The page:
After Hamstring Injury Nearly Ended Fencing Career, PU Alum Thompson Making Return Trip to Olympics
After producing a breakthrough performance in the epee at the 2004 Athens Olympics, Soren Thompson was looking to make more history four years later at the Beijing Games.
The former Princeton University fencing star, who placed seventh in the men’s individual epee at Athens, the best U.S. result in the event since 1956 and the second-best all-time, had visions of an encore performance.
But right before the 2008 qualification process, Thompson, a 2005 Princeton alum, suffered an injury in training that knocked him out of Olympic consideration and left him fearing that he could be ultimately finished in the sport.
“I had a fully torn right hamstring; it was off the bone,” said Thompson, a native of San Diego, Calif. who was a four-time All-American and 2001 NCAA champion during his storied Princeton career.
“The doctors didn’t know how bad it was right way. There were six weeks before qualifiers. I competed in the initial qualifiers but it was so difficult and understandably my ranking started going down. It took a year before I started feeling better; I thought it could be all over.”
As a result, Thompson put fencing on the back-burner and devoted his energies to a job with Hycrete, a clean-tech company based in Northern Jersey.
In the fall of 2010, though, Thompson caught the Olympic bug. “The schedule of events for the Olympic qualifications came out and I thought if I want to do it again, I have to start,” said Thompson.
“I started doing a little bit of training everyday. The U.S. events went well and I did good enough in the international events.”
Thompson left his day job in April, 2011 to focus exclusively on fencing and kept doing well. This spring, he qualified to
represent the U.S in the epee in the upcoming London Olympics.
For Thompson, overcoming the hurdles he faced since 2008 makes his return to the Olympics all the sweeter.
“It has been a real ride, there have been a lot of ups and downs,” said Thompson, 31.
“I am highly motivated. It feels good. I had my own ideas about what would work and it all worked out better than I hoped. It is very satisfying to have that happen.”
In one critical respect, Thompson went his own way, deciding to go without a coach.
“A coach is a partner who can help you progress with a sport,” explained Thompson.
“I wanted to be in New York City and I didn’t find what I wanted in a coach. I had an idea of what I wanted to do. I have an incredible data base, I just need to execute. I have a fencing style based on an open approach. I like to do more bout-like competition drills in practice. It wouldn’t be long before I would be prompting a coach for different drills. I had my best competitive year so it worked being unorthodox.”
Thompson is drilling hard in the buildup to the London Games. He recently competed in an event in Buenos Aires where he helped the U.S. epee team take fourth and solidify its No. 1 overall world ranking. He is currently at a two-week U.S. training camp in Paris that will wrap up just before the July 27 Opening Ceremonies in London.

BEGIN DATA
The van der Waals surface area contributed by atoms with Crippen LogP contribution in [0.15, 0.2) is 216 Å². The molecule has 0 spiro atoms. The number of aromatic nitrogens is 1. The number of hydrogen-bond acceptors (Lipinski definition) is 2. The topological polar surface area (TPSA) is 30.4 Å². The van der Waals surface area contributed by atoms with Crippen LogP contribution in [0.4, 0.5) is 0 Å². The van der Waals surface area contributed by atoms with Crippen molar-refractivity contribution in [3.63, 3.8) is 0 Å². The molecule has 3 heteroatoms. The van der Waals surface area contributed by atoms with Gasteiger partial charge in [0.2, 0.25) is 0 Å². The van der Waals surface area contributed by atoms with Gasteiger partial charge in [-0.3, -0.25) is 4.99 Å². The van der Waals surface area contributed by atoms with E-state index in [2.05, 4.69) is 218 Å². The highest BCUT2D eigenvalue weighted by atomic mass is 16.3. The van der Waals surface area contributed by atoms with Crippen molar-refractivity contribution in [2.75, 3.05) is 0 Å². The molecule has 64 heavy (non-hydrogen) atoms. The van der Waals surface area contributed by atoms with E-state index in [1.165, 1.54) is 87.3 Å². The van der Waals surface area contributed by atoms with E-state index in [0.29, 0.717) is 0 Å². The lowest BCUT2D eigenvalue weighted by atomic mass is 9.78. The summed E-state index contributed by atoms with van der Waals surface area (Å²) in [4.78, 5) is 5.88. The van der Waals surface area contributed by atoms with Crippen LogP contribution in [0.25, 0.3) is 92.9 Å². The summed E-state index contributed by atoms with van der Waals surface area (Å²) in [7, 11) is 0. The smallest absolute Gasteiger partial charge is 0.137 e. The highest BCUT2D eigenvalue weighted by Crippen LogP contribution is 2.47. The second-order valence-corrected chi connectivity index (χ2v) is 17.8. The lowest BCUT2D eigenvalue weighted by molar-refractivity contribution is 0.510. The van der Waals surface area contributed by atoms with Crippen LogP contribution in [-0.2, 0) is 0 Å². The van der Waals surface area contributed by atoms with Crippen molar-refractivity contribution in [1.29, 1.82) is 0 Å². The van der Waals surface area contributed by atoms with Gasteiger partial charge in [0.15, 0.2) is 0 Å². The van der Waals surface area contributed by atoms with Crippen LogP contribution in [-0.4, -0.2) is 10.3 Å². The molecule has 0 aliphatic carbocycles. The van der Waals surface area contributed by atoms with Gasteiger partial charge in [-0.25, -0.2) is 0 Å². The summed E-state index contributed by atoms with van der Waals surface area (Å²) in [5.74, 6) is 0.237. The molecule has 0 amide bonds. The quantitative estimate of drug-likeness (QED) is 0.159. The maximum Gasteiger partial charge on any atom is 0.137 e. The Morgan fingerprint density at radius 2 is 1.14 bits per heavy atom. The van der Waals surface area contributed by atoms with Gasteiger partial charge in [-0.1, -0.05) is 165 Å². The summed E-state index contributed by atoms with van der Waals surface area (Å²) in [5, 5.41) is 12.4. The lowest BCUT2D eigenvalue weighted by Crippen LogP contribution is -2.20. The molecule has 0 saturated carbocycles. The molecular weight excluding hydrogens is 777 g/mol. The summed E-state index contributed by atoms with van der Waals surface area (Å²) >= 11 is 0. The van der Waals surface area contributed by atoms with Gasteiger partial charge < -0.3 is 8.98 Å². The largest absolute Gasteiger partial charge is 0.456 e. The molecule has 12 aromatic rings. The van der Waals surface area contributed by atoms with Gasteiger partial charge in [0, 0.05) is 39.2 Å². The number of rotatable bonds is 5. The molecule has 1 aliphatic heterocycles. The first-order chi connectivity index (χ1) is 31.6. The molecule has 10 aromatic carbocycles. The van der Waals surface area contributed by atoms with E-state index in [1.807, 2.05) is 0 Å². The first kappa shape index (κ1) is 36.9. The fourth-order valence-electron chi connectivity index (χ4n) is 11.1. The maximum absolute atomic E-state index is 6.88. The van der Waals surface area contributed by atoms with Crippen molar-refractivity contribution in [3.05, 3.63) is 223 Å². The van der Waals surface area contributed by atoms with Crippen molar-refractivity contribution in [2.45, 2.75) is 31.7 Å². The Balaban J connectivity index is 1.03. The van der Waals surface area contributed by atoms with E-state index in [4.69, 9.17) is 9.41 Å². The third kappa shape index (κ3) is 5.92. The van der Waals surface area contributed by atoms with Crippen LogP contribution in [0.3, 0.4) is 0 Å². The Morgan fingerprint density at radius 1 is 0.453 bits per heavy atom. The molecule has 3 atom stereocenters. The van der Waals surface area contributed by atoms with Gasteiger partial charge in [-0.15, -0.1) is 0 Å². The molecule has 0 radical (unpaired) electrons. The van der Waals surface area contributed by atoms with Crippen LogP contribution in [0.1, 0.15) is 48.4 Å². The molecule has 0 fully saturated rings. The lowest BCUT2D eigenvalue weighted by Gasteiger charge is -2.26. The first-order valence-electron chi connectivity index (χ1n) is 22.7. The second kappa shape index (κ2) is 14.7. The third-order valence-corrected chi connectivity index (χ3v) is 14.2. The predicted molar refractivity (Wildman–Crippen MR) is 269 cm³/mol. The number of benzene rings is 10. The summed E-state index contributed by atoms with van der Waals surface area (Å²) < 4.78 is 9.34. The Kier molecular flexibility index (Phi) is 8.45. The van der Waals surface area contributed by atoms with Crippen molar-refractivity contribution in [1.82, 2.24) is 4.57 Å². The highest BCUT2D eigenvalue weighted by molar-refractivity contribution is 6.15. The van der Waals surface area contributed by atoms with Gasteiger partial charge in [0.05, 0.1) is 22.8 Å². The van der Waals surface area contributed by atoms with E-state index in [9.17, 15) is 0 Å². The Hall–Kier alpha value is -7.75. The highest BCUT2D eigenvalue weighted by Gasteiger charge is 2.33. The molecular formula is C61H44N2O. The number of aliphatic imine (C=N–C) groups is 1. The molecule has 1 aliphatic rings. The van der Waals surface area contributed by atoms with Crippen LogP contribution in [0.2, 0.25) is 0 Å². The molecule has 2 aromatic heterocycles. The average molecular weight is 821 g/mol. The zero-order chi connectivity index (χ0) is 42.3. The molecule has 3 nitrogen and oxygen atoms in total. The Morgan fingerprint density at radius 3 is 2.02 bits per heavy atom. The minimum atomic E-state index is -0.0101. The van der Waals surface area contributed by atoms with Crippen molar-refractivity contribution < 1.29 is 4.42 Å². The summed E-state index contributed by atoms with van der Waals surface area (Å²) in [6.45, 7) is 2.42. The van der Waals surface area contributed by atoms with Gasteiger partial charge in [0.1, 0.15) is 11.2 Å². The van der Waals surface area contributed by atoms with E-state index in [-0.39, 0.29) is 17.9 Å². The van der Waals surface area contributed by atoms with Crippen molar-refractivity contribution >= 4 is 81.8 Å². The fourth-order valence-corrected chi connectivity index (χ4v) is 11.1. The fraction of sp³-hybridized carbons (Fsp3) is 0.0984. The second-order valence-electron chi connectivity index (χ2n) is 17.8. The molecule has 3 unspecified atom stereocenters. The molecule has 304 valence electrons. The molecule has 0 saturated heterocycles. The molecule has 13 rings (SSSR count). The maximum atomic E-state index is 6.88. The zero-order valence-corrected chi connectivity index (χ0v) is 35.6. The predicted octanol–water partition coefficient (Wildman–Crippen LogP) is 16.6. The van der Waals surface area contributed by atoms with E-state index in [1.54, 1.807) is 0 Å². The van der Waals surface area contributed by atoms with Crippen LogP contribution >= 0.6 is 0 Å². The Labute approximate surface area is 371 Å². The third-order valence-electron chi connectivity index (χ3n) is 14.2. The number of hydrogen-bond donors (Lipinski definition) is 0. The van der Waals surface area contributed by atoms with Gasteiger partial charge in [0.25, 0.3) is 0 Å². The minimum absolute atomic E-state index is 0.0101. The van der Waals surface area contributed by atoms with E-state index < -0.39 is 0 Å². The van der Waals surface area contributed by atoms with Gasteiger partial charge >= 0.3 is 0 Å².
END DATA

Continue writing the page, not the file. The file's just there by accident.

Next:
Having previous Olympic experience gives Thompson an extra boost of confidence.
“The Olympics is a very special event; it is a singular event in the way the athletes prepare and the pressure you face,” said Thompson.
“In 2004, I showed that I thrive in the Olympic environment. I made history; I was very happy with my preparation.”
As he looks ahead to the London games, Thompson believes he can make more history.
“I am a better fencer now; I want to improve on what I did in Athens,” said the 6’3, 181-pound Thompson.
“There is no limit to what I can achieve but that being said, fencing has a lot of great athletes and it is going to be tough. I need to put myself in a position to succeed and execute. I expect to be prepared.”
But that preparation doesn’t ensure success due to fencing’s inherent capriciousness.
“Fencing is a matchup sport as opposed to running,” said Thompson, noting his disappointment that there won’t be a men’s epee team competition at the London Games, a particular blow since the U.S. won the title at the 2011 World Championships.
“In track, you try to run your best time and the results fall within a certain range. In fencing, things jump all over the place, there are different styles and people match up against some better than others.”
As a result, Thompson is going to focus on perfecting his style. “The rankings don’t matter much, you see upsets all the time,” said Thompson.
“You have to bring your best game and know what you want to do no matter who you are going against.”
In making it back to the Olympics, Thompson has proven that doing things his way can be a route to success.